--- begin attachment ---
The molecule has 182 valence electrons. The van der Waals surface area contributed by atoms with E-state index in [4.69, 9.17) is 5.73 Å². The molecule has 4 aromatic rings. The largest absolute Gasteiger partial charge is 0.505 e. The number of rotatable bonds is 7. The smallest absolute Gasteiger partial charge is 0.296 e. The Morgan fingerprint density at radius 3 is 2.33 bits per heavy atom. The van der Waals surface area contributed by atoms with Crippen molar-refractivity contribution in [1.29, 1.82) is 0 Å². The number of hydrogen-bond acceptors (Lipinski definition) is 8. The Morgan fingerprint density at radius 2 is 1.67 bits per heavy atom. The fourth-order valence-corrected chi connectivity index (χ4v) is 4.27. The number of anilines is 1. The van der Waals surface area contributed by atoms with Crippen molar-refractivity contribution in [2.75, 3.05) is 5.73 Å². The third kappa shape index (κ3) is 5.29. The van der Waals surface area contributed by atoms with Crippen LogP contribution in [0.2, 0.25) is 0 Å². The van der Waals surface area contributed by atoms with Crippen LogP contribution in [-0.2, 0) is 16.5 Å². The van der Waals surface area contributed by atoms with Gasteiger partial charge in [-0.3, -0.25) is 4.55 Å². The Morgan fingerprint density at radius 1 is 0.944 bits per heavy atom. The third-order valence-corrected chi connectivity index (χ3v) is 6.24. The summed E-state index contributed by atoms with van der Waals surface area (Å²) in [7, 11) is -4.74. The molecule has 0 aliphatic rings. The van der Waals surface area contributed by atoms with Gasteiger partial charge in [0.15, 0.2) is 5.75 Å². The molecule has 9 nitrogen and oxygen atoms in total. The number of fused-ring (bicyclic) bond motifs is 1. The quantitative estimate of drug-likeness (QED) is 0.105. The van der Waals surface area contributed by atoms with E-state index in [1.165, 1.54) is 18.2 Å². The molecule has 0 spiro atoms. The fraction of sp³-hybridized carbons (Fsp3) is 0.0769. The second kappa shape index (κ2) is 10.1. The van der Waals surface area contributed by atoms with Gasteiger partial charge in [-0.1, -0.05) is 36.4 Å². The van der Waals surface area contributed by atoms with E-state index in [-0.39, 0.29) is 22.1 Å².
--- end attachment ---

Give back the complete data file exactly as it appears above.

The molecule has 182 valence electrons. The van der Waals surface area contributed by atoms with E-state index in [4.69, 9.17) is 5.73 Å². The molecule has 4 aromatic rings. The largest absolute Gasteiger partial charge is 0.505 e. The number of rotatable bonds is 7. The smallest absolute Gasteiger partial charge is 0.296 e. The Morgan fingerprint density at radius 3 is 2.33 bits per heavy atom. The van der Waals surface area contributed by atoms with Crippen molar-refractivity contribution in [1.29, 1.82) is 0 Å². The number of hydrogen-bond acceptors (Lipinski definition) is 8. The Morgan fingerprint density at radius 2 is 1.67 bits per heavy atom. The fourth-order valence-corrected chi connectivity index (χ4v) is 4.27. The number of anilines is 1. The van der Waals surface area contributed by atoms with Crippen molar-refractivity contribution in [2.75, 3.05) is 5.73 Å². The third kappa shape index (κ3) is 5.29. The van der Waals surface area contributed by atoms with Crippen LogP contribution in [0.2, 0.25) is 0 Å². The van der Waals surface area contributed by atoms with Crippen LogP contribution in [-0.2, 0) is 16.5 Å². The van der Waals surface area contributed by atoms with Gasteiger partial charge in [-0.3, -0.25) is 4.55 Å². The Morgan fingerprint density at radius 1 is 0.944 bits per heavy atom. The third-order valence-corrected chi connectivity index (χ3v) is 6.24. The summed E-state index contributed by atoms with van der Waals surface area (Å²) in [7, 11) is -4.74. The molecule has 0 aliphatic rings. The van der Waals surface area contributed by atoms with Gasteiger partial charge in [0.15, 0.2) is 5.75 Å². The molecule has 9 nitrogen and oxygen atoms in total. The number of fused-ring (bicyclic) bond motifs is 1. The quantitative estimate of drug-likeness (QED) is 0.105. The van der Waals surface area contributed by atoms with E-state index in [1.165, 1.54) is 18.2 Å². The molecule has 0 spiro atoms. The fraction of sp³-hybridized carbons (Fsp3) is 0.0769. The second kappa shape index (κ2) is 10.1. The van der Waals surface area contributed by atoms with Gasteiger partial charge in [-0.1, -0.05) is 36.4 Å². The van der Waals surface area contributed by atoms with E-state index in [-0.39, 0.29) is 22.1 Å².